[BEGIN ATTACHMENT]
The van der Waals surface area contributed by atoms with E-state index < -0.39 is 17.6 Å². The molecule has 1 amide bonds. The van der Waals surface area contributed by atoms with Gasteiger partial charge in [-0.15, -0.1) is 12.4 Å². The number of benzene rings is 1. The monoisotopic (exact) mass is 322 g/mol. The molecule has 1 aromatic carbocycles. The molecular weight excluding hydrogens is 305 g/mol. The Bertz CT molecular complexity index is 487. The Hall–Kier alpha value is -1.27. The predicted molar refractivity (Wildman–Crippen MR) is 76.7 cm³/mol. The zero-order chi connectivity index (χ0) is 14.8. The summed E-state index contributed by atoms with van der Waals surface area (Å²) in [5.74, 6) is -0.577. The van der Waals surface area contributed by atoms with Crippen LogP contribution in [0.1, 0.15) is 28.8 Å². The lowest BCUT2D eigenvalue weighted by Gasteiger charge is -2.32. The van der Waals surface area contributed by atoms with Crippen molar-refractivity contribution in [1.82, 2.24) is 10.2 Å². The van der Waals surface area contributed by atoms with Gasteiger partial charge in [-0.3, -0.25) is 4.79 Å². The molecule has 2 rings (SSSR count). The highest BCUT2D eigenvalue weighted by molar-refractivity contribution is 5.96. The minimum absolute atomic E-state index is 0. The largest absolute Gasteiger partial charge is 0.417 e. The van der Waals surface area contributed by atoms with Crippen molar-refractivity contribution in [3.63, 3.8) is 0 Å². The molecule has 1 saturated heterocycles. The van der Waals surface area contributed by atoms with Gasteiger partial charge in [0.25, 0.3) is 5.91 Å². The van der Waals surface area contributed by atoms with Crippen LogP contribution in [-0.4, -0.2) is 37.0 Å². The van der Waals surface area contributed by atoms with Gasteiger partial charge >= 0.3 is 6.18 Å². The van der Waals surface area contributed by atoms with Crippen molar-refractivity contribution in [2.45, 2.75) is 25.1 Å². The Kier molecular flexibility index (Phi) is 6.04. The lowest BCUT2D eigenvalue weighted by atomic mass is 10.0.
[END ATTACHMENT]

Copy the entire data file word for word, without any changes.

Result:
The van der Waals surface area contributed by atoms with E-state index < -0.39 is 17.6 Å². The molecule has 1 amide bonds. The van der Waals surface area contributed by atoms with Gasteiger partial charge in [-0.15, -0.1) is 12.4 Å². The number of benzene rings is 1. The monoisotopic (exact) mass is 322 g/mol. The molecule has 1 aromatic carbocycles. The molecular weight excluding hydrogens is 305 g/mol. The Bertz CT molecular complexity index is 487. The Hall–Kier alpha value is -1.27. The predicted molar refractivity (Wildman–Crippen MR) is 76.7 cm³/mol. The zero-order chi connectivity index (χ0) is 14.8. The summed E-state index contributed by atoms with van der Waals surface area (Å²) in [5.74, 6) is -0.577. The van der Waals surface area contributed by atoms with Crippen LogP contribution in [0.1, 0.15) is 28.8 Å². The lowest BCUT2D eigenvalue weighted by Gasteiger charge is -2.32. The van der Waals surface area contributed by atoms with Crippen molar-refractivity contribution in [1.82, 2.24) is 10.2 Å². The van der Waals surface area contributed by atoms with Gasteiger partial charge in [-0.3, -0.25) is 4.79 Å². The molecule has 2 rings (SSSR count). The highest BCUT2D eigenvalue weighted by molar-refractivity contribution is 5.96. The minimum absolute atomic E-state index is 0. The largest absolute Gasteiger partial charge is 0.417 e. The van der Waals surface area contributed by atoms with Crippen molar-refractivity contribution in [3.63, 3.8) is 0 Å². The molecule has 1 saturated heterocycles. The van der Waals surface area contributed by atoms with Gasteiger partial charge in [0.25, 0.3) is 5.91 Å². The van der Waals surface area contributed by atoms with Crippen LogP contribution in [-0.4, -0.2) is 37.0 Å². The van der Waals surface area contributed by atoms with Gasteiger partial charge >= 0.3 is 6.18 Å². The van der Waals surface area contributed by atoms with Crippen molar-refractivity contribution in [2.45, 2.75) is 25.1 Å². The Kier molecular flexibility index (Phi) is 6.04. The lowest BCUT2D eigenvalue weighted by atomic mass is 10.0.